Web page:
Plan for procurement-related policies

Understand how to plan and apply procurement-related policies.

Procurement-related policies apply to all purchases in addition to procurement rules.

Achieving outcomes under procurement-related policies can be done in different ways.

Planning for procurement-related policies ensures that outcomes and objectives included under procurement-related policies are considered early in the planning process.

Procurement-related policies may include:

Other procurement-related policies may apply.

Procurement-related policies may apply to:

  • all purchases
  • specific categories
  • purchases above certain values
  • purchases as part of a major project

Read the procurement-related policies to determine if they apply. More than one policy may apply.

Consider how the procurement-related outcomes will apply.

Procurement related policies may apply by:

  • directly engaging target suppliers
  • requiring that target suppliers be included in the supply chain
  • requiring that the supplier do things, such as train cadets

Sustainable outcomes may apply under procurement-related policies. They can apply by:

  • describing requirements in specification or contract, such as minimise greenhouse gas emissions
  • requiring the supplier to do things, such as use material made from recycled content

Example, a refugee support business provides catering. It can be directly engaged to provide catering for a meeting.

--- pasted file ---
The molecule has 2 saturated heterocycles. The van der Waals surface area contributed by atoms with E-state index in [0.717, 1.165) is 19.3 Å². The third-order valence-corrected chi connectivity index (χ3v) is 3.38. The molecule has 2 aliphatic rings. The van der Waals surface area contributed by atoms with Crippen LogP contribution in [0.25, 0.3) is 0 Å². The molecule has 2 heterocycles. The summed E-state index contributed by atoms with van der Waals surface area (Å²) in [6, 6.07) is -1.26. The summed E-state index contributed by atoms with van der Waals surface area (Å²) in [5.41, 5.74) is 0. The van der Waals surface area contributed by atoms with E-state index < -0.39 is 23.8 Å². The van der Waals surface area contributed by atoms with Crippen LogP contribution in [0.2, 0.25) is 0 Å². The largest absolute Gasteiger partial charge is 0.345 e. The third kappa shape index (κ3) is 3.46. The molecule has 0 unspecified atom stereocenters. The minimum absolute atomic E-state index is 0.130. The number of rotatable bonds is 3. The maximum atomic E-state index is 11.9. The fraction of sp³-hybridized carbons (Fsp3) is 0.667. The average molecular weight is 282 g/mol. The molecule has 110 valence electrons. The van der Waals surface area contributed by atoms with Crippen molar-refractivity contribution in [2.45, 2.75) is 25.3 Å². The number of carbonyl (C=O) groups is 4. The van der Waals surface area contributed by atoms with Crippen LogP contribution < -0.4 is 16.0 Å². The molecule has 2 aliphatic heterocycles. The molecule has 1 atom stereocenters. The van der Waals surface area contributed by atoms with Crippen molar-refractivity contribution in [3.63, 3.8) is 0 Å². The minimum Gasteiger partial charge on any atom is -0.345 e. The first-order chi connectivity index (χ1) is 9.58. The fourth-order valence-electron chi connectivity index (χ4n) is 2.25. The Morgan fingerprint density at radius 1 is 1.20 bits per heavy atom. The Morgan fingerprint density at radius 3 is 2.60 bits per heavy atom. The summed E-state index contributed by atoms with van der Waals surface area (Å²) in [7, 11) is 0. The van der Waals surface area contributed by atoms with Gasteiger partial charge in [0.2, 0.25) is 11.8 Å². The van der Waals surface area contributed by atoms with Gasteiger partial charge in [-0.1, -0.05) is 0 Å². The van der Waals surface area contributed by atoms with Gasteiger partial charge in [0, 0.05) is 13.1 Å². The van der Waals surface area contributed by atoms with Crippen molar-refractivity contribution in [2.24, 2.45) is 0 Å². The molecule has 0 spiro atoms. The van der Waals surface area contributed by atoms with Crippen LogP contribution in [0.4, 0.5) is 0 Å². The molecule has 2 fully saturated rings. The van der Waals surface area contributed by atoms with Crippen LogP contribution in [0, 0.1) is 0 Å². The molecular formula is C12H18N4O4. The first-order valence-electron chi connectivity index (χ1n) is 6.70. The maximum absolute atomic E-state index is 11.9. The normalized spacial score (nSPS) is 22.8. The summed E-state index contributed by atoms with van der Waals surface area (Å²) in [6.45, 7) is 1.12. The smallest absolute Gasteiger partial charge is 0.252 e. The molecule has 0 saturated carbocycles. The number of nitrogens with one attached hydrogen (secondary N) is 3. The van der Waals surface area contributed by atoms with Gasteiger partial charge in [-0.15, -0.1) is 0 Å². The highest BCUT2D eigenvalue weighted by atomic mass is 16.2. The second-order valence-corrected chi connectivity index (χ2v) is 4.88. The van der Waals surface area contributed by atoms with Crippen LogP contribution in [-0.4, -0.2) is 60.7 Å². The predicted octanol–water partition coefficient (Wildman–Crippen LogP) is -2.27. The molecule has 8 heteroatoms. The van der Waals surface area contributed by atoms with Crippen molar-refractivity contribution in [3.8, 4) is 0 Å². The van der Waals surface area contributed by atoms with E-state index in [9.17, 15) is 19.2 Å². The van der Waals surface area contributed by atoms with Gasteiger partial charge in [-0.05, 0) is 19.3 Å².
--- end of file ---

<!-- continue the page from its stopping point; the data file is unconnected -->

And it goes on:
Example, a disability enterprise runs a plant nursery. It can supply plants for a road project as a supplier within the supply chain.

Example, when building a school, the specification may require playground seats to be made from recycled plastic.

Consider how the scope and size of the need may impact the way procurement-related policies can work.

Achieving social outcomes may need target suppliers to be:

  • directly engaged
  • included in the supply chain

Achieving sustainable outcomes may need to be set out in the:

  • specification
  • contract

Example, a small supplier in a regional area can supply goods within its region, but is not able to supply goods across the state. A single tender at the state level excludes this supplier. By dividing the need into regions, that small supplier can compete in its region.

Example, an Aboriginal business may be able to supply a small procurement, but may not have the capacity to supply a large volume.

Example, climate change resilience may need the building to achieve a 5 star energy saving rating.

Step 4: Aboriginal procurement target

Agencies must reach target levels of procurement with Aboriginal firms.

Liaise with Agency procurement team to see if this target applies to the purchase.

Step 5: Determine estimated value of purchase

Determine the estimated value of the purchase.

Review the results from these tasks.

Determine how to apply the procurement-related policy in the purchase.

Step 7: Record in procurement plan documents

Record in the draft procurement plan:

  • the procurement-related policies that apply
  • which procurement-related outcomes will be followed
  • how the outcomes under procurement-related policies will be achieved

For more information see, Prepare a procurement plan.


Manage conflicts of interest

Manage probity – consider issues raised at Probity issues by stage and task.

Conflicts of interest can arise during this task. Identify, declare and manage these.

Address Agency rules

Consult Agency procurement team for advice on meeting:

Follow Agency specific rules on when to seek an approval and who can give the approval.

Follow Agency specific rules for recording decisions and storing records.